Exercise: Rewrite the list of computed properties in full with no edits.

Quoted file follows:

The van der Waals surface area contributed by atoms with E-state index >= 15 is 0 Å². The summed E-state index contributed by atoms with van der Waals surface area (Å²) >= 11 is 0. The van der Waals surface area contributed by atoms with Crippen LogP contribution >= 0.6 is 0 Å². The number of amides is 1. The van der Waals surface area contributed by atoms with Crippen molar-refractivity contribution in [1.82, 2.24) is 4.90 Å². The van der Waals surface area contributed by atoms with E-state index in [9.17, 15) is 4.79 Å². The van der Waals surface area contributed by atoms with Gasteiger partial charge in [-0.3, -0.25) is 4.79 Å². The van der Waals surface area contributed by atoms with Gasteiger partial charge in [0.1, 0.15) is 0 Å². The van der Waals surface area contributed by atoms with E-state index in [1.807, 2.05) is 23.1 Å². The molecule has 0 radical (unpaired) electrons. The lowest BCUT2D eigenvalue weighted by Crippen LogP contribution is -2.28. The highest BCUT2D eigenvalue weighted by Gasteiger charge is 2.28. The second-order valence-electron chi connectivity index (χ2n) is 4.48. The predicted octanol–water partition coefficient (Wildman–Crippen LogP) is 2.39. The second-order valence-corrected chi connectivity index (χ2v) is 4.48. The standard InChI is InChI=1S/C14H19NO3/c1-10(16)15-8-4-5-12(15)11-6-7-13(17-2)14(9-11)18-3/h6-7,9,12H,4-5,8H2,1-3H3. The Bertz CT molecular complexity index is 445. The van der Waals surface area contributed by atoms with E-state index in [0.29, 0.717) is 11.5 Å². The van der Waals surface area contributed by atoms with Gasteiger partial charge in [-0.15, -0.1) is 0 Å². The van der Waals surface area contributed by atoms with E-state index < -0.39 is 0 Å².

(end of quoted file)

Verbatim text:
The van der Waals surface area contributed by atoms with E-state index >= 15 is 0 Å². The summed E-state index contributed by atoms with van der Waals surface area (Å²) >= 11 is 0. The van der Waals surface area contributed by atoms with Crippen LogP contribution >= 0.6 is 0 Å². The number of amides is 1. The van der Waals surface area contributed by atoms with Crippen molar-refractivity contribution in [1.82, 2.24) is 4.90 Å². The van der Waals surface area contributed by atoms with E-state index in [9.17, 15) is 4.79 Å². The van der Waals surface area contributed by atoms with Gasteiger partial charge in [-0.3, -0.25) is 4.79 Å². The van der Waals surface area contributed by atoms with Gasteiger partial charge in [0.1, 0.15) is 0 Å². The van der Waals surface area contributed by atoms with E-state index in [1.807, 2.05) is 23.1 Å². The molecule has 0 radical (unpaired) electrons. The lowest BCUT2D eigenvalue weighted by Crippen LogP contribution is -2.28. The highest BCUT2D eigenvalue weighted by Gasteiger charge is 2.28. The second-order valence-electron chi connectivity index (χ2n) is 4.48. The predicted octanol–water partition coefficient (Wildman–Crippen LogP) is 2.39. The second-order valence-corrected chi connectivity index (χ2v) is 4.48. The standard InChI is InChI=1S/C14H19NO3/c1-10(16)15-8-4-5-12(15)11-6-7-13(17-2)14(9-11)18-3/h6-7,9,12H,4-5,8H2,1-3H3. The Bertz CT molecular complexity index is 445. The van der Waals surface area contributed by atoms with E-state index in [0.29, 0.717) is 11.5 Å². The van der Waals surface area contributed by atoms with Gasteiger partial charge in [-0.15, -0.1) is 0 Å². The van der Waals surface area contributed by atoms with E-state index < -0.39 is 0 Å².